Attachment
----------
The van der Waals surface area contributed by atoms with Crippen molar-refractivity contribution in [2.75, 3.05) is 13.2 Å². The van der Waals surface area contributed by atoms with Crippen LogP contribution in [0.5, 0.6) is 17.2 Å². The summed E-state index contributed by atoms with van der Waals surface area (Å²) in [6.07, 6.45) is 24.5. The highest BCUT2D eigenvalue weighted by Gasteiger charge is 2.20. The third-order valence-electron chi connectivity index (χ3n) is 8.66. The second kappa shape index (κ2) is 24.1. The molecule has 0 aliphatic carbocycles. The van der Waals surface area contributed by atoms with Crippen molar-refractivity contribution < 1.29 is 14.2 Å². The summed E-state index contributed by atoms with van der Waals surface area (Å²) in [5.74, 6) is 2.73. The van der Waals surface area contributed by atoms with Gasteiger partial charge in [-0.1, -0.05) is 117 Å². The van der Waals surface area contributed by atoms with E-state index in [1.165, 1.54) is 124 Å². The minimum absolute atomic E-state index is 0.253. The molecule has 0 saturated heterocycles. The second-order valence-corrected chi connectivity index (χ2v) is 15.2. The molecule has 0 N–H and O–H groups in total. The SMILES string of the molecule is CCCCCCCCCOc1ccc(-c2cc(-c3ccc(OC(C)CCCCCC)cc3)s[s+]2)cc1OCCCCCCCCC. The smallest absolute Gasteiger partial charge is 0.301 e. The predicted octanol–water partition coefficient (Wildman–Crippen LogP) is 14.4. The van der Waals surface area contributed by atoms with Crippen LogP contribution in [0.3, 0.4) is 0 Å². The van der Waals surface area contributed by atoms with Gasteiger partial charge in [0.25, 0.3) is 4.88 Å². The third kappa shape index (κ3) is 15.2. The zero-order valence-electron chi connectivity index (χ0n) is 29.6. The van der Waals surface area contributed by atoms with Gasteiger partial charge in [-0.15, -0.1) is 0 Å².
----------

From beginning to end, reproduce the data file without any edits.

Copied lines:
The van der Waals surface area contributed by atoms with Crippen molar-refractivity contribution in [2.75, 3.05) is 13.2 Å². The van der Waals surface area contributed by atoms with Crippen LogP contribution in [0.5, 0.6) is 17.2 Å². The summed E-state index contributed by atoms with van der Waals surface area (Å²) in [6.07, 6.45) is 24.5. The highest BCUT2D eigenvalue weighted by Gasteiger charge is 2.20. The third-order valence-electron chi connectivity index (χ3n) is 8.66. The second kappa shape index (κ2) is 24.1. The molecule has 0 aliphatic carbocycles. The van der Waals surface area contributed by atoms with Crippen molar-refractivity contribution < 1.29 is 14.2 Å². The summed E-state index contributed by atoms with van der Waals surface area (Å²) in [5.74, 6) is 2.73. The van der Waals surface area contributed by atoms with Gasteiger partial charge in [-0.1, -0.05) is 117 Å². The van der Waals surface area contributed by atoms with E-state index in [1.165, 1.54) is 124 Å². The minimum absolute atomic E-state index is 0.253. The molecule has 0 saturated heterocycles. The second-order valence-corrected chi connectivity index (χ2v) is 15.2. The molecule has 0 N–H and O–H groups in total. The SMILES string of the molecule is CCCCCCCCCOc1ccc(-c2cc(-c3ccc(OC(C)CCCCCC)cc3)s[s+]2)cc1OCCCCCCCCC. The smallest absolute Gasteiger partial charge is 0.301 e. The predicted octanol–water partition coefficient (Wildman–Crippen LogP) is 14.4. The van der Waals surface area contributed by atoms with Crippen LogP contribution in [0.3, 0.4) is 0 Å². The van der Waals surface area contributed by atoms with Gasteiger partial charge in [0.25, 0.3) is 4.88 Å². The third kappa shape index (κ3) is 15.2. The zero-order valence-electron chi connectivity index (χ0n) is 29.6. The van der Waals surface area contributed by atoms with Gasteiger partial charge in [-0.15, -0.1) is 0 Å².